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We can do far more to utilise the internet. Bills are now published in XML format, so anyone can use the material to tag particular clauses and subsections. That takes us some way towards meeting the aims of bodies such as mySociety. We should be able to build on this capacity so that Bills posted on the website are indexed in order to enable users to search text and sign up for more specific alerts.

The Constitution Committee of your Lordships’ House, in its 2004 report entitled Parliament and the Legislative Process, advocated the greater use of informal Keeling schedules, where a Bill amends an Act, enabling people to see how the original sections are amended by the Bill. The Modernisation Committee of the other place has also recommended exploring the possibility of publishing on the web the text of Bills as amended in Committee, with text that is added or deleted shown through the use of different colours.

I understand thought has also been given to interleaving Bills and Explanatory Notes, so that relevant material from the notes appears on the page facing the clauses referred to. That not only makes it easier to grasp the purpose of a clause, but may also encourage those who write the Explanatory Notes to ensure that a note on a clause does not simply repeat the provisions of the clause. I suspect it will be as helpful to parliamentarians as to members of the public.

There is also more that we can do to exploit broadcasting opportunities, both in further enhancing the facility for broadcasters to cover the work of Parliament, and in ensuring that what we do is both relevant and understandable to those outside. These are examples of the sort of thing we should be pursuing. At the very least, we need to give thought to how we might disseminate information to a wider audience and not simply expect that audience to come to us.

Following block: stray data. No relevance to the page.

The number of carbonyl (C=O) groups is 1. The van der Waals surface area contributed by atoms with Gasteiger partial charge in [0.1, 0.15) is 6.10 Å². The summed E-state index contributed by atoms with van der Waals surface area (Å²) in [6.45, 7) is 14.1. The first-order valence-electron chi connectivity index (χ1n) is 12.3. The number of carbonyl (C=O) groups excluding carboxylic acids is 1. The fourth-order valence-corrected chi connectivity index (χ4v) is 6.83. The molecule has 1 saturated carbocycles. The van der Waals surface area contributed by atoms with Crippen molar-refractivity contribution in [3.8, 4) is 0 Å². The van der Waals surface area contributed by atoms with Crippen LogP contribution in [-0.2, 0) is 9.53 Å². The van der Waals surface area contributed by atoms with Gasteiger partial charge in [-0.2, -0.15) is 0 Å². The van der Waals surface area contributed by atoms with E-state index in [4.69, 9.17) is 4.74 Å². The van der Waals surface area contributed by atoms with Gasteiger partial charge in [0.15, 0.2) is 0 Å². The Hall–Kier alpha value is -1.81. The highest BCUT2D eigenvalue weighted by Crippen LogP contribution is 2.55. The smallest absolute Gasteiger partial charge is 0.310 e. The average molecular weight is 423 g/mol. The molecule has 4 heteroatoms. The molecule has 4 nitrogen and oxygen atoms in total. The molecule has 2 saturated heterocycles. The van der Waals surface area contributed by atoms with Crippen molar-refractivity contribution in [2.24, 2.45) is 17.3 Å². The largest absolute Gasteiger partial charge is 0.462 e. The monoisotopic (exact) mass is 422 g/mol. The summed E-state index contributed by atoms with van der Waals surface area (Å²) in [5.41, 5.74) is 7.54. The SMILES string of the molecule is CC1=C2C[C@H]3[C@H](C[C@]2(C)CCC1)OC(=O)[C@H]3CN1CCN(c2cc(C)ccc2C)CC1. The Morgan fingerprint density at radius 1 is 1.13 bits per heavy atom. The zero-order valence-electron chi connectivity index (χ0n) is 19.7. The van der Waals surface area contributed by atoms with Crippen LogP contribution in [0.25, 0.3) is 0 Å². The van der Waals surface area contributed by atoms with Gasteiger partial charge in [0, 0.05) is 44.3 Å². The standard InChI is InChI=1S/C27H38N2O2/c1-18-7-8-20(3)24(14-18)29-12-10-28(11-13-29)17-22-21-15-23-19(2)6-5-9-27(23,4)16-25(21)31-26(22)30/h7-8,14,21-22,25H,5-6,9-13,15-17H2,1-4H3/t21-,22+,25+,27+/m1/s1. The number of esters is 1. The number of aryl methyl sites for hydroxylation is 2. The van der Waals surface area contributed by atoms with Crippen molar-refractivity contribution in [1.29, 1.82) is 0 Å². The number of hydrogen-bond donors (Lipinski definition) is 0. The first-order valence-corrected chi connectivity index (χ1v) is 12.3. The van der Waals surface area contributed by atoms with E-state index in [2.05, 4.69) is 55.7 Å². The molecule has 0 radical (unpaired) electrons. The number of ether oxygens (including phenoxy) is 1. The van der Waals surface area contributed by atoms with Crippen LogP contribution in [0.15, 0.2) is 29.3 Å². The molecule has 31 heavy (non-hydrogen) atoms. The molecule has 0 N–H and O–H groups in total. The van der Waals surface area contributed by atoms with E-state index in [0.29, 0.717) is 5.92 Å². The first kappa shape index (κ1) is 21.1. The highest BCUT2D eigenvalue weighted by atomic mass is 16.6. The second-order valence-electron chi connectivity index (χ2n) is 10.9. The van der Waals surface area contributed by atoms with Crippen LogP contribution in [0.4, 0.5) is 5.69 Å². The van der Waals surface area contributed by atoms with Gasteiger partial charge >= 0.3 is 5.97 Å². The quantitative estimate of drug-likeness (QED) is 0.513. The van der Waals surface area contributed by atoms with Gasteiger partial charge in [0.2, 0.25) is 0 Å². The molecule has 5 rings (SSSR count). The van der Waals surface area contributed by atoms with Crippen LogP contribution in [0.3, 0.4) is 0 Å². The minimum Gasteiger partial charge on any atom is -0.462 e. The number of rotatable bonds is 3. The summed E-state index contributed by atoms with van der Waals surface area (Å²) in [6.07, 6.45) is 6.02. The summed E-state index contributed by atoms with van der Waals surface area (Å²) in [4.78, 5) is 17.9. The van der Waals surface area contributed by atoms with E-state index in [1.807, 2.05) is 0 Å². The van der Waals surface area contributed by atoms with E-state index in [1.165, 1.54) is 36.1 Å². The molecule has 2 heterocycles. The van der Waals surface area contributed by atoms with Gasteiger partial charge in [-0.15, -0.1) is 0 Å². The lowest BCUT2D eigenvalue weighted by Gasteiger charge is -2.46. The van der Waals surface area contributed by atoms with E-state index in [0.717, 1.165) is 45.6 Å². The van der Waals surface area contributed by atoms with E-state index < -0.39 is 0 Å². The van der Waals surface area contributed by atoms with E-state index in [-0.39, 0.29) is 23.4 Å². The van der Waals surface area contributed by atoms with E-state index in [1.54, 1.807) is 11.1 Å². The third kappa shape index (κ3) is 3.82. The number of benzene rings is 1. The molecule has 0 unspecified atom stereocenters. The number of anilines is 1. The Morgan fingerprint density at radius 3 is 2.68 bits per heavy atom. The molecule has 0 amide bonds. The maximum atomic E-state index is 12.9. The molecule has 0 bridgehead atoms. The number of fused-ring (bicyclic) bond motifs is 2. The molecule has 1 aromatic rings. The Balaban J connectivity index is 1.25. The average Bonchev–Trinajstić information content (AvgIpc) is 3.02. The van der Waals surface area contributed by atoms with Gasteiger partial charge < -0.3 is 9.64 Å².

We can also do more in respect of the audience that does come to us. Every year, almost 1 million visitors pass through the Palace of Westminster. There is far more information made available to them than ever before, but there is still much more to be done to ensure that more of them leave with an understanding of Parliament as a working political institution, a body that has an impact on their every-day lives.

However, the biggest challenge is to enable people to communicate with Parliament. Let me offer a few suggestions. Committees—not least those engaged in pre-legislative scrutiny—can make greater use of online consultation. Even though we are ahead of the game internationally, its use remains limited. Where it has been employed, it has been extremely useful. As the Constitution Committee recommended in its 2004 report, committees should also consider commissioning public opinion polls where they believe it useful to have an awareness of public opinion on the Bills in question.

In your Lordships’ House, we need to think more about how we exploit the capacity for engagement. We receive briefing material from organisations that know how to contact us, and we hear from individuals, many of whom are prompted by outside organisations. But